Global Standardization Activities

Results of the International Telecommunication Union (ITU) Plenipotentiary Conference 2018

Hideyuki Iwata

Abstract

The International Telecommunication Union (ITU) Plenipotentiary Conference was held from October 29 to November 16, 2018. This article introduces the results of the elections of senior officials and the member states of the Council of the ITU, and discussions of the main agenda items.

Keywords: ITU, ITU Plenipotentiary Conference, ITU Charter

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1. Overview of the conference

The International Telecommunication Union (ITU) Plenipotentiary Conference was held at Dubai World Trade Centre, Dubai, United Arab Emirates, from October 29 to November 16, 2018. It was attended by over 2500 delegates from 182 states, including ministers in charge of telecommunications (Photo 1). Held every four years, this conference is the top decision-making body of the ITU with the participation of representatives from all ITU member states. From Japan, 39 delegates from both the government and the private sector took part in it, the delegation being headed by State Minister Yukari Sato and Vice-Minister for Policy Coordination Katsuya Watanabe, both from the Ministry of Internal Affairs and Communications.


Photo 1. ITU Plenipotentiary Conference 2018.

2. Results of the elections of senior officials and member states to serve on the Council

The elections for the Secretary-General and Deputy Secretary-General were held on November 1. Houlin Zhao of China was re-elected Secretary-General with 176 votes out of 178 votes cast. Malcom Johnson of the United Kingdom was re-elected Deputy Secretary-General with 113 votes out of 178 votes cast. Mr. Brahima Sanou of Burkina Faso, current Director of the Telecommunication Development Bureau (ITU-D), received 65 votes.

The elections for Director of the Radiocommunication Bureau (ITU-R), Director of the Telecommunication Standardization Bureau (ITU-T), and Director of ITU-D were held on November 2. Mario Maniewicz of Uruguay was elected as the new Director of the Radiocommunication Bureau with 108 votes out of 176 votes cast in the second round of the election, while István Bozsóki of Hungary received 64 votes. Chaesub Lee of the Republic of Korea was re-elected Director of the Telecommunication Standardization Bureau with 174 votes out of 179 votes cast. Doreen Bogdan-Martin of the United States was elected as the new Director of the Telecommunication Development Bureau with 95 votes out of 179 votes cast in the first round of the election, in which the required majority was 89. She is the first female director in the ITU.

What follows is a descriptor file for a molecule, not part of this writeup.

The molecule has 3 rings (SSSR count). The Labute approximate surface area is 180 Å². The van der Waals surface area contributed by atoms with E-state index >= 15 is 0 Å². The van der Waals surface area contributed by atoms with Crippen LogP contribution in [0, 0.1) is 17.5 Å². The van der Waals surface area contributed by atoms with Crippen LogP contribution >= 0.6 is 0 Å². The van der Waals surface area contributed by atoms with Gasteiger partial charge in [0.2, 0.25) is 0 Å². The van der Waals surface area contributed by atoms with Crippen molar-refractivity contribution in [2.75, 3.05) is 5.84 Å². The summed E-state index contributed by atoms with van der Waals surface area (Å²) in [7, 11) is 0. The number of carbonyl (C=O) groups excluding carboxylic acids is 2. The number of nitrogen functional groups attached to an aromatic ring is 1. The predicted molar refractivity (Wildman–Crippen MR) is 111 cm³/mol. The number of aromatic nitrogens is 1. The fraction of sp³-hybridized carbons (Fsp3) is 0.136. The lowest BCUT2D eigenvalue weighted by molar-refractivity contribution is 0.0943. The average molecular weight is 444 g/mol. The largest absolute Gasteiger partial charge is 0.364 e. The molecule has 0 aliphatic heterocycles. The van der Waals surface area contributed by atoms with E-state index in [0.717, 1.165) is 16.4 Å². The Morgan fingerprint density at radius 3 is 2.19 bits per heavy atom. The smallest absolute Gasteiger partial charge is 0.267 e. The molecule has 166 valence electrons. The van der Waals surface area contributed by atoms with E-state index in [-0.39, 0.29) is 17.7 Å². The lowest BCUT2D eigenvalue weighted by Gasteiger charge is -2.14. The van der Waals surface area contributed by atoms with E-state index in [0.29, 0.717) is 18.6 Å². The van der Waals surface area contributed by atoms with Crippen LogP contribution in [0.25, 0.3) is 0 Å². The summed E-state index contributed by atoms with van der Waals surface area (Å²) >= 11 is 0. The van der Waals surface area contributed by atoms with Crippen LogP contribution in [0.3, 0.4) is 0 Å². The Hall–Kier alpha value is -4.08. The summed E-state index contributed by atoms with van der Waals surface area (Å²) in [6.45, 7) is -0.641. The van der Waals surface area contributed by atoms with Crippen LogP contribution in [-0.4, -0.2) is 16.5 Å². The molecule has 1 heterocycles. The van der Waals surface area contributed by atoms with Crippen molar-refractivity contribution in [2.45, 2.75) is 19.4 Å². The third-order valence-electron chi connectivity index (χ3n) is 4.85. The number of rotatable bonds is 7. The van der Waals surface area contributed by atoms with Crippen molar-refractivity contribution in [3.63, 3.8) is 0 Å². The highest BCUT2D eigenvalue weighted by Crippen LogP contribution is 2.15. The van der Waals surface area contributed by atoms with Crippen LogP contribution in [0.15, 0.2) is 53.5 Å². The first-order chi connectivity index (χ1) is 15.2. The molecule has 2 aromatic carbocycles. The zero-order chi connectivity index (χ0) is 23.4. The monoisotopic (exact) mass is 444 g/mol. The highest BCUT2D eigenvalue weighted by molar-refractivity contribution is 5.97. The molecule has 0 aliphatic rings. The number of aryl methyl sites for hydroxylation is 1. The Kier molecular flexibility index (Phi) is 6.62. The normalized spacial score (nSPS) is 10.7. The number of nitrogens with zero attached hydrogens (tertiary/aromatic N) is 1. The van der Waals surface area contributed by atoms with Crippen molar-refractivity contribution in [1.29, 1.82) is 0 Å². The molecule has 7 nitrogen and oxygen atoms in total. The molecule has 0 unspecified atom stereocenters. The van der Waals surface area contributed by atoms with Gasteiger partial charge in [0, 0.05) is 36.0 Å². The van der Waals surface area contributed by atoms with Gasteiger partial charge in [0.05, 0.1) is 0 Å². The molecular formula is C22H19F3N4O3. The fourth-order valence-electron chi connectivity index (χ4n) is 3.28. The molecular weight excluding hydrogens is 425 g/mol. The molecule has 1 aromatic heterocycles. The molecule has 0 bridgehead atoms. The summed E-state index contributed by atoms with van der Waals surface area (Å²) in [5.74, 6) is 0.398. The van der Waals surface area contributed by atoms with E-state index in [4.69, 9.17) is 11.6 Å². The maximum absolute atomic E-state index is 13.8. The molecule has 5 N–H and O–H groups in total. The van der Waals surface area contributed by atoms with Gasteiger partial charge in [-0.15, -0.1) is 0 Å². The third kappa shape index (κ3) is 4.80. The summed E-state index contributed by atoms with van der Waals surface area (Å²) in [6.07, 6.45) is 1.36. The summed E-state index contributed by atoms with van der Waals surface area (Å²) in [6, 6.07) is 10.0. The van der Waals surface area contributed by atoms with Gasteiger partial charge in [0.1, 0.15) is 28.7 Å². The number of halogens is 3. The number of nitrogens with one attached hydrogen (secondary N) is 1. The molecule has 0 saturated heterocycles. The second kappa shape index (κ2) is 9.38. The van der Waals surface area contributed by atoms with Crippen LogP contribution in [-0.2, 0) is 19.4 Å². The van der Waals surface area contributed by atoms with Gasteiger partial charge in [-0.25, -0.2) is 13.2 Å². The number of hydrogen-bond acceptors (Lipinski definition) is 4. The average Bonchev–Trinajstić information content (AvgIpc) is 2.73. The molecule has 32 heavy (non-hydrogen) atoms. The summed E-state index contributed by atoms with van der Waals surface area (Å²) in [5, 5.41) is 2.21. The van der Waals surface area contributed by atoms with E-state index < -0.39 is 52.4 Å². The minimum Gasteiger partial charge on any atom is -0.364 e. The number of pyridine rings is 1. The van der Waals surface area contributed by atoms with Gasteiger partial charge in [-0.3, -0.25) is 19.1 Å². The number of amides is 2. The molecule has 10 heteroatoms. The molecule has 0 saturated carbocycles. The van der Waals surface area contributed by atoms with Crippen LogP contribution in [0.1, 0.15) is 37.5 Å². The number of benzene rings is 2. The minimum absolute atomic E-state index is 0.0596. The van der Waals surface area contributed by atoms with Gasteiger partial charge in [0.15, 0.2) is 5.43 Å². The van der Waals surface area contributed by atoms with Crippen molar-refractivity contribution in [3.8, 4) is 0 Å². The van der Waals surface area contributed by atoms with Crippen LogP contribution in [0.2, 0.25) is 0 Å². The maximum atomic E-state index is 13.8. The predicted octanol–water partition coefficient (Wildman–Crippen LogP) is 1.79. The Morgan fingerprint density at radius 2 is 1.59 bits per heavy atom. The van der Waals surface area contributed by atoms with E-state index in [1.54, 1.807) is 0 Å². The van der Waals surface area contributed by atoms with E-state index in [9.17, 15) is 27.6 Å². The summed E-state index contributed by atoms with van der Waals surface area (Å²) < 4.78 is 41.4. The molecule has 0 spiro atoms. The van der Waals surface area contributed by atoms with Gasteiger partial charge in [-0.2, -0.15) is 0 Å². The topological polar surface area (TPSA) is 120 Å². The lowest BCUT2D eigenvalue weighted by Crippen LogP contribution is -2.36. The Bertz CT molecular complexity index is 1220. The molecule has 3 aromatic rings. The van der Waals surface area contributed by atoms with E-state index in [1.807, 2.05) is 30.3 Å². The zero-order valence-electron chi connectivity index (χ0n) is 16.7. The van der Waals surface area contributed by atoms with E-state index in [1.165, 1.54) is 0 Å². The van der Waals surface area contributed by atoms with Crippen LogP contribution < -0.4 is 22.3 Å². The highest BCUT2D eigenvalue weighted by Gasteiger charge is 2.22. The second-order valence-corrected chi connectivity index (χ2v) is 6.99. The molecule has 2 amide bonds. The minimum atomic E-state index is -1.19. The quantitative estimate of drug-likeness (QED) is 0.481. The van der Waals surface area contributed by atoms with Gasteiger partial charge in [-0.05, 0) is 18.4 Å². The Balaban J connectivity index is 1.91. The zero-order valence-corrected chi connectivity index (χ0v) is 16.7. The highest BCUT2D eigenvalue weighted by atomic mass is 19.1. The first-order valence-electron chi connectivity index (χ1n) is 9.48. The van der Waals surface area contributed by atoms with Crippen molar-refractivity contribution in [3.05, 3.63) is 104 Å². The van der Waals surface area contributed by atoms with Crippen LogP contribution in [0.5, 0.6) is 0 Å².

The elections for the members of the Radio Regulations Board and the member states of the Council were held on November 5. Akira Hashimoto, NTT DOCOMO Counsellor for Standardization, received 169 votes, which was the highest among all the candidates, and was elected as a member in the Asia and Australasia Region. Japan was elected a Council member state by receiving 166 votes, the second highest in the Asia and Australasia Region. Japan has now been elected a member state 12 times consecutively.

3. Results of discussions of items on the main agenda

Discussions were held day in and day out, including on the weekend days. The discussions on the day before the final day continued up to 5:30 am the following day. The main results of the discussions are as follows.

(1) ITU Charter and Treaties

The Asia and Australasia Region and the Africa Region submitted a proposal that the ITU Charter and treaties not be revised unless absolutely necessary. The proposal was adopted without modification.

(2) Strategies and financial plan for 2020–2023

The Council submitted a plan that describes ITU activity policies for the four years starting in 2020. The Middle East and African Regions proposed to add the words, “online privacy,” but this proposal was not accepted. Based on the strategies described in the plan, the activities that ITU needs to tackle in an effort to achieve the Sustainable Development Goals will be reorganized, and financial allocations and the activities of each sector will be defined.